The effects of smoking it are only ~15 minutes long from what I've heard. Blowing it up each others nose can't be that common recreationally at least given that there's much easier ways to consume it (smoking it).
Everyone knows the state between sleeping and awake, its great.
But to go to sleep while still conscious, is like advanced meditation. I've had similar experiences during meditation.
The world around you merges into a dream-like state, but it all seems to feel more real than the world we usually experience while awake.
Dreams are more of a direct experience than reality, the feelings and emotions are always much more powerful for me than real life.
I make my own dried San Pedro powder to consume now. It's great. Two to six tea spoons of this stuff will give you more than 10 hours of dream state. Be sure to fast from the day before. Go out in nature if you can, it's great!
Im kind of shy to say this out loud here on HN with such a distinct crowd of people who really study those subjects, but given is more of a personal believe, i guess i can be forgiven if it sounds stupid or even a uninformed point of view.
OP was talking about falling asleep in such a way that you never lose waking awareness, you just watch as your sense of the world as it was is replaced by a dream world, and then you can explore the dream world as you like. Also known as Wake Induced Lucid Dreaming.
Not sure I understand the difference, you can as w ell start exploring from inside the dream. At least this is how it happened to me, without any prior plan I would realize I'm dreaming and start experimenting. That's kinda funny because I thought everyone is doing it, until much later when I started sharing this experience :D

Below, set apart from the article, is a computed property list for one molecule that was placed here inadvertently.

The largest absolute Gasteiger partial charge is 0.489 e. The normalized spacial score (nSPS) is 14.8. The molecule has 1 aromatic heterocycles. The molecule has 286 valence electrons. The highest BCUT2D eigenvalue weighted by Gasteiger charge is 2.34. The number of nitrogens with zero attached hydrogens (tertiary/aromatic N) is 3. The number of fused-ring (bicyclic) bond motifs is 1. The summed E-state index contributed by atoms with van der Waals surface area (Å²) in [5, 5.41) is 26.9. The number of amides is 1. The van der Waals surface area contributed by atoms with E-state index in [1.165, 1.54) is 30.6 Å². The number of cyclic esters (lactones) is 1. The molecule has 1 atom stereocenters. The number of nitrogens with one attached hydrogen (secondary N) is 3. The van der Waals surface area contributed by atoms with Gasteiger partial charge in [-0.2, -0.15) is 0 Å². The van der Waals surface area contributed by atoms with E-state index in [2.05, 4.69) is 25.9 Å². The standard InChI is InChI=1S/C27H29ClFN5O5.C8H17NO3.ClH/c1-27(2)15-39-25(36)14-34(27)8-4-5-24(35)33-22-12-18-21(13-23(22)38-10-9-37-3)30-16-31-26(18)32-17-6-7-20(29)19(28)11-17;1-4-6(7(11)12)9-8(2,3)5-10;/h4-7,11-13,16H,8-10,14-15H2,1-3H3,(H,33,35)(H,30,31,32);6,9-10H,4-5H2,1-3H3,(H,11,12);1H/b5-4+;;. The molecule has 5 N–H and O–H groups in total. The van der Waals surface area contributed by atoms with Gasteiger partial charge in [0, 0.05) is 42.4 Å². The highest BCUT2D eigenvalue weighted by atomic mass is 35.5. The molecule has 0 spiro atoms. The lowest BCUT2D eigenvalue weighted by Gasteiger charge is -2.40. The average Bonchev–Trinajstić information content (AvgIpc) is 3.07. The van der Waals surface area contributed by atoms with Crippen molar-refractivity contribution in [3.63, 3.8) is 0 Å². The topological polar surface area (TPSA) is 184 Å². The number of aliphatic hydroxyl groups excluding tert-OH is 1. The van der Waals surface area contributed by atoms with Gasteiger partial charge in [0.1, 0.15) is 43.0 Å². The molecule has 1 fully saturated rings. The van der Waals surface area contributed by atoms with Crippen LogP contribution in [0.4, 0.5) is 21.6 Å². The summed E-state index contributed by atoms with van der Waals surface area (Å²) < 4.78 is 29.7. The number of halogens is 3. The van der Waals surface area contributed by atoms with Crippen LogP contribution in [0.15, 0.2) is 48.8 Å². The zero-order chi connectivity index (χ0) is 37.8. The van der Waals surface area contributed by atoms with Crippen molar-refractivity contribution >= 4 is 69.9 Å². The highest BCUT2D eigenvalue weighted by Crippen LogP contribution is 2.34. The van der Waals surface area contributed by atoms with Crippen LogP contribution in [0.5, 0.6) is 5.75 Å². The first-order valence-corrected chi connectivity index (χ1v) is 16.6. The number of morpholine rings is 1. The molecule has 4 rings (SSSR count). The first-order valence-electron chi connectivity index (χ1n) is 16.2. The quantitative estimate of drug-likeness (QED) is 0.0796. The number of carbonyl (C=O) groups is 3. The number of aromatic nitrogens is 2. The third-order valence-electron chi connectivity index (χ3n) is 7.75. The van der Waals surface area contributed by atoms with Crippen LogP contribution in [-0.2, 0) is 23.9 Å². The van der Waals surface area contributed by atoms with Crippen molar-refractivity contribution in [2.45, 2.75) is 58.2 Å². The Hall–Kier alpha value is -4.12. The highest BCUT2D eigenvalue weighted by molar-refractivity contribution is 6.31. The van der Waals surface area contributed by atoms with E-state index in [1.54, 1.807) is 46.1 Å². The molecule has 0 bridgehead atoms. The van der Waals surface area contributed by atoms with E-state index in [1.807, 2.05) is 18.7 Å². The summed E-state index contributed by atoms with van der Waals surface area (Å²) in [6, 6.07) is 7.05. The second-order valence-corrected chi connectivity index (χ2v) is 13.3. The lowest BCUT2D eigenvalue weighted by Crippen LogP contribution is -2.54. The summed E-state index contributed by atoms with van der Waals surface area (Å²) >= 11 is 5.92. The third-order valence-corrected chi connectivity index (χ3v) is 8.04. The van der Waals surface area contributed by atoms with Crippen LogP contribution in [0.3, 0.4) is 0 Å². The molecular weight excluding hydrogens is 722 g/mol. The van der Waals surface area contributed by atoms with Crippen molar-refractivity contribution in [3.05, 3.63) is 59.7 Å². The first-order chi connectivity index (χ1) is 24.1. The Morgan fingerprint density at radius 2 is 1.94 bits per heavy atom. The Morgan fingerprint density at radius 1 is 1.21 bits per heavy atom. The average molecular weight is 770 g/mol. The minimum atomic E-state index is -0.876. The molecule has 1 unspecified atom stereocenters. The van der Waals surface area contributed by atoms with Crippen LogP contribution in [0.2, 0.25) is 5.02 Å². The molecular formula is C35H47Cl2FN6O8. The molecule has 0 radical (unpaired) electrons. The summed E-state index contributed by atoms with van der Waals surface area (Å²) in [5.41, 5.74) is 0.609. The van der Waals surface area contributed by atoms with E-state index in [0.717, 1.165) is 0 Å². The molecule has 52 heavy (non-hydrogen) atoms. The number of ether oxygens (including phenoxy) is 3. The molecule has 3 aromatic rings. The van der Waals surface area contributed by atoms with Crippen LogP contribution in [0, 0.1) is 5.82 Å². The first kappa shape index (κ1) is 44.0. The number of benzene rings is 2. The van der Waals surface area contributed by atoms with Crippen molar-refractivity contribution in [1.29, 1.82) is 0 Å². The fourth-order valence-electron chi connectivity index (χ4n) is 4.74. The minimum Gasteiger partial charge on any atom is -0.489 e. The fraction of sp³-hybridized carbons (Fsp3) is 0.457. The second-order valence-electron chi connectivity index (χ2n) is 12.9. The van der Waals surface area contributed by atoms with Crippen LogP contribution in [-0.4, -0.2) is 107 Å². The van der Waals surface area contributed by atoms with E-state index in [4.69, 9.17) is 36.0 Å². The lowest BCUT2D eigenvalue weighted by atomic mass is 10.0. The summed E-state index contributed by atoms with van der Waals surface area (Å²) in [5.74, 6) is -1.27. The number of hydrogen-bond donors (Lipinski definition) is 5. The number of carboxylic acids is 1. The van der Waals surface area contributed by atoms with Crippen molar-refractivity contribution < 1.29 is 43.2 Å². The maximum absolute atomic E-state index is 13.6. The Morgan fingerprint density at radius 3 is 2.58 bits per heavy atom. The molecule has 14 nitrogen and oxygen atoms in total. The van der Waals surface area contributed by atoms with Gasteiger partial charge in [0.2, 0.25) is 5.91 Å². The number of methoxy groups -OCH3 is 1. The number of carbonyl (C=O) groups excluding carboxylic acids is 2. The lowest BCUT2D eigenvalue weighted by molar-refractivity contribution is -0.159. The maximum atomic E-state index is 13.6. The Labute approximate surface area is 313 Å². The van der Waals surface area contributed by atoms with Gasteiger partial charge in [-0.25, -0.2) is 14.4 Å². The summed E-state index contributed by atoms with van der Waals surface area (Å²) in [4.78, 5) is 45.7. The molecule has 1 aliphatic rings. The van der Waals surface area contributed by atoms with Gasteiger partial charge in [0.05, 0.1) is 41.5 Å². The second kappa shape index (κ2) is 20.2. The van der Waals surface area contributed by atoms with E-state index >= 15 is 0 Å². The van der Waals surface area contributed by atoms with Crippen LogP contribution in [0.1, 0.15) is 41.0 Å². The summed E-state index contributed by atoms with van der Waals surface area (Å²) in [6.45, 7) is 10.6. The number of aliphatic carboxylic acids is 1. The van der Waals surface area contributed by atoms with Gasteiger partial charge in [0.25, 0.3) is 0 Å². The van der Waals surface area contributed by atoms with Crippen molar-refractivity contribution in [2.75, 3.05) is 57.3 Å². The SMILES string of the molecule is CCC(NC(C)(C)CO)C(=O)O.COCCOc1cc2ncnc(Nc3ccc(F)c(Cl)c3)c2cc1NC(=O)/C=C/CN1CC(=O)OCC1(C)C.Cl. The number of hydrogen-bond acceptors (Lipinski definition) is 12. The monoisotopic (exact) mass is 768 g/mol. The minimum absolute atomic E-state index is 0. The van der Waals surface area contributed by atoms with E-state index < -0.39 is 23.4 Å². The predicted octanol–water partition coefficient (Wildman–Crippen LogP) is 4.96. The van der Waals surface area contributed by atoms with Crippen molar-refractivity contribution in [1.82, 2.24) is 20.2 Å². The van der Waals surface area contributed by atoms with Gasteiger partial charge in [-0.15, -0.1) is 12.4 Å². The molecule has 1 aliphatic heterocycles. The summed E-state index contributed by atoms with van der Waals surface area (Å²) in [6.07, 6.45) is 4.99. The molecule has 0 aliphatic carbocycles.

In other words you will see something like this |\-oo\-- and your mind will say "ok this means train station is this way". The key to this and all other tricks is attention, just think how many times a day you pay attention to exact shape and font of letters? Usually it's not much :)
It clearly frightened him to some extent, but in the end he did learn something of himself that hadn't occurred to him before.
I have experienced both LSD and shrooms but have heard DMT is on another level.
careful there, some people had really bad trips on DMT with their deepest fears coming to haunt them. Set and setting...
All that being said, there are experienced groups, in Holland for example, that lead safe group Ayahuasca ceremonies, such as a long weekend with 2 ceremonies. Peru is an option but it's much more of a raw experience and less gentle to a western mindset.
In a ceremony I saw a woman drink ayahuasca just once and she had a much stronger trip that the rest of us, but this is uncommon.
Edit: This works when you smoke changa. I never tried it pure so I don't know how well that would work in a cig.
I wonder if other people would agree with that description, but it sounds almost palpable.
I'd be really interested to hear the participants (who weren't given the placebo) describe their experience and what, if any, lasting impacts it's had.
If you've gotten to your mid 30s (participant mean age was 34.4) and you don't have any prior hallucinogenic experience, DMT is one helluva introduction.